Tag: Dutch Park History

Van Cortlandt House Museum in Van Cortlandt Park at Broadway & West 246 Street   Bronx, NY 10471

Van Cortlandt House Museum in Van Cortlandt Park at Broadway & West 246 Street Bronx, NY 10471

Van Cortlandt House Museum

Van Cortlandt Park at Broadway & West 246 Street

Bronx, NY  10471

(718) 543-3344

infor@vchm.org

Open: Tuesday-Friday 10:00am-4:00pm/Saturday & Sunday 11:00am-4:00pm

Admission: $5.00 for Adults/$3.00 for Seniors & Students/Children under 12 are free/General Admission is free on Wednesdays. Guided and group tours are available.

Review on TripAdvisor:

https://www.tripadvisor.com/Attraction_Review-g47369-d103501-Reviews-Van_Cortlandt_House-Bronx_New_York.html?m=19905

 

I visited the Van Cortlandt House Museum for the their Annual Christmas Decorated House event. The mansion was decorated for Christmas in the 1700’s so it was not overdone as it would during the Victorian times. The front of the house entrance was done with sprays of holly, mistletoe above the door and garlands of pine around the banister and fireplaces. The windows had candles in them and the dining room was set for Christmas luncheon in post-Revolutionary War era.

While most of the house is represented during the Dutch era with floors with no rugs, vintage furniture and decorations and the second and third floors are set for family entertainment. The first floor is set for entertaining for the holidays with the formal dining room, family palour and the formal living room for games and dancing. The formal dining room was the only room decorated post-Revolutionary War era.

van cortlandt mansion xmas ii

Van Cortlandt Mansion at Christmas 1800’s

Until the Victorian era, Christmas was a more religious affair with church service in the morning and luncheon in the afternoon. Things were formal and less elaborate. The acts of gift giving, sleigh rides, tree decorating and card giving came during the affluence of Queen Victoria’s reign in the post Civil-War era. This is the reason why the house is decorated so simply and elegantly.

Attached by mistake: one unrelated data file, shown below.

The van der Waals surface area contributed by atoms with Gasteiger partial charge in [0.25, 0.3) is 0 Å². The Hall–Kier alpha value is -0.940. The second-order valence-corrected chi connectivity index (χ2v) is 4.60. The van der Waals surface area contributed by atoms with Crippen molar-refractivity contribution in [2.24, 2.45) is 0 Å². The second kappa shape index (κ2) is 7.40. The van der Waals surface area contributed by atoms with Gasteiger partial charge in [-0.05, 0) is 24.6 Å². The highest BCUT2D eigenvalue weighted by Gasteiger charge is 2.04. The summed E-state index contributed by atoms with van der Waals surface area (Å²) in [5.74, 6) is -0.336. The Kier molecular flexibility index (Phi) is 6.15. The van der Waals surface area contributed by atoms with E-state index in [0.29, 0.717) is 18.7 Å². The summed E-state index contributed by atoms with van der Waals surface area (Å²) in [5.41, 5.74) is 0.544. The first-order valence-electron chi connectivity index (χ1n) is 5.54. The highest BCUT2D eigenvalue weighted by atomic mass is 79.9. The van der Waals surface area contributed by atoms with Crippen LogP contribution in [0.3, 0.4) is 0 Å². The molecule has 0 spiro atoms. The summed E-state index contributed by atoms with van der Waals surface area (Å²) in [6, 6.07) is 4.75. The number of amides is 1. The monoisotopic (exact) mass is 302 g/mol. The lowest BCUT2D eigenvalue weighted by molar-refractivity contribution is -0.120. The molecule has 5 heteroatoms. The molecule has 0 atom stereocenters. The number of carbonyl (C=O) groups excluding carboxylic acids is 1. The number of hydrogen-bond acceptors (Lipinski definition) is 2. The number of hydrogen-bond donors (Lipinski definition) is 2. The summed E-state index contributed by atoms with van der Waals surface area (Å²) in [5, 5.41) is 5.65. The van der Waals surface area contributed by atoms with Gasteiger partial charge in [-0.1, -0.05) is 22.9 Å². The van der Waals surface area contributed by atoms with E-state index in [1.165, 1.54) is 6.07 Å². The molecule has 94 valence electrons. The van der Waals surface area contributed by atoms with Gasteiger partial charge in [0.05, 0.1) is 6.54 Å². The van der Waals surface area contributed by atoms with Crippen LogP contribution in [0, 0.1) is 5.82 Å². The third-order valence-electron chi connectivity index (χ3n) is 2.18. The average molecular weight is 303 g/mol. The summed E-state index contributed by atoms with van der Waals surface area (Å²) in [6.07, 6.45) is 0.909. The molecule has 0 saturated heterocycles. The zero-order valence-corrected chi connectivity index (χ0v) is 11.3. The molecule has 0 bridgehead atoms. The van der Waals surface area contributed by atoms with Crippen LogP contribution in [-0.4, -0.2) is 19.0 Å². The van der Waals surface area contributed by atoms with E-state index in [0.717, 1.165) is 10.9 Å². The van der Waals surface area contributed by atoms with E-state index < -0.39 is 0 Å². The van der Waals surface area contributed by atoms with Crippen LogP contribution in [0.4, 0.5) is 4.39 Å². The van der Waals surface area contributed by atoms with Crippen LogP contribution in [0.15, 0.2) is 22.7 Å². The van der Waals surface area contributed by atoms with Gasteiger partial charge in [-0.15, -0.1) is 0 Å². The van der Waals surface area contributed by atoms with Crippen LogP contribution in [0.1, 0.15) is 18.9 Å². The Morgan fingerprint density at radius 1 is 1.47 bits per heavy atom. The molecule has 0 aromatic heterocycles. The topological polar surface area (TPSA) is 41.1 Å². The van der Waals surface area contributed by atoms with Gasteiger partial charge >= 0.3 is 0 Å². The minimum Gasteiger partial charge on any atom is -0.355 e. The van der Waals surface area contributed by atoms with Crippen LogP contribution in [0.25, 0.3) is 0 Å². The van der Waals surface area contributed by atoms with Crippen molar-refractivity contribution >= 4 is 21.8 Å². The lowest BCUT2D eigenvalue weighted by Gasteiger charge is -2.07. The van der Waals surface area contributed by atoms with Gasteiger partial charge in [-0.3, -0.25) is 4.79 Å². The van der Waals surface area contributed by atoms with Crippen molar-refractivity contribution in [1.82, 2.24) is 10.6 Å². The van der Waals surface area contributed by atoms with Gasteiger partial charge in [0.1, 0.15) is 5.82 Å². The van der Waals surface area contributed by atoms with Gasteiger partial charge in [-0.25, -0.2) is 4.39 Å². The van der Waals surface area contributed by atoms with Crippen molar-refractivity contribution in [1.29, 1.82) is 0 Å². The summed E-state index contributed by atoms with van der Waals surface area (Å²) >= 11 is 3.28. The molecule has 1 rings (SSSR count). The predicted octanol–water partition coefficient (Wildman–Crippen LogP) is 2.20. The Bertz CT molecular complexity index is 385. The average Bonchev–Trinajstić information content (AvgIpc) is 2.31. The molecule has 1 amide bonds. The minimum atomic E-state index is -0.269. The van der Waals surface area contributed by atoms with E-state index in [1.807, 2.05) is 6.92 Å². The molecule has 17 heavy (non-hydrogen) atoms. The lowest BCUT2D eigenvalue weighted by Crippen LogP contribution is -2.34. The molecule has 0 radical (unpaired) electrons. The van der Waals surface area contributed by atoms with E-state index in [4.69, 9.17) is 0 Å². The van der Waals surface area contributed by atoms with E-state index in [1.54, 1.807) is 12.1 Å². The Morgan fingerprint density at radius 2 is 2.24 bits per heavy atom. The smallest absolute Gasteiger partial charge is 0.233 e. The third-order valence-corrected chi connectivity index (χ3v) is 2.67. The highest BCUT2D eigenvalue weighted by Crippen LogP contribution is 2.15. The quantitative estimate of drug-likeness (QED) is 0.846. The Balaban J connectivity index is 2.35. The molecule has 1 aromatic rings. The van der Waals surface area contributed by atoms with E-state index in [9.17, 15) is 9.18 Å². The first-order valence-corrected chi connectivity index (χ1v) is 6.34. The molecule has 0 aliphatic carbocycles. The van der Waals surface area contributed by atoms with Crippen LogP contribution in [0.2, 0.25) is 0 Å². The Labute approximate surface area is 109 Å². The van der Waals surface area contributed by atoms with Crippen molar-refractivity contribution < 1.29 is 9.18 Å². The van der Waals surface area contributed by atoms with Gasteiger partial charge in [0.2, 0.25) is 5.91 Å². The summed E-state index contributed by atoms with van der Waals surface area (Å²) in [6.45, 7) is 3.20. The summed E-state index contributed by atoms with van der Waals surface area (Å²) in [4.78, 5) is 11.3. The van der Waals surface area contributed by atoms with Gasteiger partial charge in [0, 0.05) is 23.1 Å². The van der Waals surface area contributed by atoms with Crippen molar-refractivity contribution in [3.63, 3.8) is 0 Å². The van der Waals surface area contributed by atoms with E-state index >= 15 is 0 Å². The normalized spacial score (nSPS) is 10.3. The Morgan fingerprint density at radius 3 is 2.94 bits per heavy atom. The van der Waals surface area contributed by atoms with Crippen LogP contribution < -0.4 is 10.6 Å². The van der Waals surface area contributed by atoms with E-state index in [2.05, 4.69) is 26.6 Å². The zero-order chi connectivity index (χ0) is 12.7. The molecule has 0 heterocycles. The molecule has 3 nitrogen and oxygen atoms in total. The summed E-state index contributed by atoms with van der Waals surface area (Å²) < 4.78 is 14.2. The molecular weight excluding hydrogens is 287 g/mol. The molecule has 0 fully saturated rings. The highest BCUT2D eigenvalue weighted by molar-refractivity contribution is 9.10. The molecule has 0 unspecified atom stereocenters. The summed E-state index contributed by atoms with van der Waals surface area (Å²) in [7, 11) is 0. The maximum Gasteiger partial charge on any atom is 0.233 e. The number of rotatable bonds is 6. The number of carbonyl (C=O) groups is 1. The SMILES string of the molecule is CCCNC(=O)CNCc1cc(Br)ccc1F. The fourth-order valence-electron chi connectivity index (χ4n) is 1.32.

History of the Van Cortlandts:

The Van Cortlandt House Museum, also known as Fredrick Van Cortlandt House or Van Cortlandt House, is the oldest surviving building in New York City’s borough of The Bronx. The Georgian style house, begun in 1748, was build of fieldstone by Fredrick Van Cortlandt (1699-1749) on the plantation that had been owned and farmed by his family since 1691. Fredrick intended the house to be a home for him and his wife, Francis Jay and daughters, Anna Maria, 14 and Eve, 13. His sons, Augustus, 21 and Fredrick, 19, were not intended to be permanent residents of the house. Sadly, Fredrick died before the new house was completed. In his will written in 1759, Fredrick left the house to his son, James Van Cortlandt (1726-1781) and a life time tenancy to his widow, Francis Jay Van Cortlandt (1701-1780).

The Van Cortlandt’s were a mercantile family prominent in New York affairs. Fredrick’s father, Jacobus, established a thriving wheat growing and processing business on the plantation including a grist mill for processing the wheat into flour and a fleet of shallow draft boats to carry the flour from the south end his lake down Tibbet’s Brook and out to the Harlem and Hudson Rivers to market. During the Revolutionary War, the house was used by Rochambeau, Lafayette and Washington.

(From History of Van Cortlandt House and Museum)

In 1887, after 140 years of occupancy by the Van Cortlandt family and the community of plantation workers, the property was sold to the City of New York and made a public parkland. Before the house became a museum, it saw a variety of uses including as a temporary police precinct house and as a dormitory for ranch hands responsible for taking care of a herd of buffalo.